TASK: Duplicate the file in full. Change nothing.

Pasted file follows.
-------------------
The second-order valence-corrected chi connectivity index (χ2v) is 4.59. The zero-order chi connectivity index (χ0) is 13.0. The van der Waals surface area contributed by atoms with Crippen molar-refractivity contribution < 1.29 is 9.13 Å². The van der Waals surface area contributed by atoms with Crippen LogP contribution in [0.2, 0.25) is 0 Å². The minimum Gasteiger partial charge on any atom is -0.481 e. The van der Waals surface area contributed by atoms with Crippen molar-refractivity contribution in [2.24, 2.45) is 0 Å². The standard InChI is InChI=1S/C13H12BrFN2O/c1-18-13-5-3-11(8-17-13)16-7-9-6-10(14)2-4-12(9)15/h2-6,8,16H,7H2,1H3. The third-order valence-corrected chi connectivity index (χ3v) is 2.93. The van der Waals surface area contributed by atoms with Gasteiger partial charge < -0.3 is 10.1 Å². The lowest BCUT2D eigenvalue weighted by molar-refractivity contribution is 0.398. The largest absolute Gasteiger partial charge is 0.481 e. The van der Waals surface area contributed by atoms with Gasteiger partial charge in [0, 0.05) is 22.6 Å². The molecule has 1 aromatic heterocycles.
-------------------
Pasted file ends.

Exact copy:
The second-order valence-corrected chi connectivity index (χ2v) is 4.59. The zero-order chi connectivity index (χ0) is 13.0. The van der Waals surface area contributed by atoms with Crippen molar-refractivity contribution < 1.29 is 9.13 Å². The van der Waals surface area contributed by atoms with Crippen LogP contribution in [0.2, 0.25) is 0 Å². The minimum Gasteiger partial charge on any atom is -0.481 e. The van der Waals surface area contributed by atoms with Crippen molar-refractivity contribution in [2.24, 2.45) is 0 Å². The standard InChI is InChI=1S/C13H12BrFN2O/c1-18-13-5-3-11(8-17-13)16-7-9-6-10(14)2-4-12(9)15/h2-6,8,16H,7H2,1H3. The third-order valence-corrected chi connectivity index (χ3v) is 2.93. The van der Waals surface area contributed by atoms with Gasteiger partial charge < -0.3 is 10.1 Å². The lowest BCUT2D eigenvalue weighted by molar-refractivity contribution is 0.398. The largest absolute Gasteiger partial charge is 0.481 e. The van der Waals surface area contributed by atoms with Gasteiger partial charge in [0, 0.05) is 22.6 Å². The molecule has 1 aromatic heterocycles.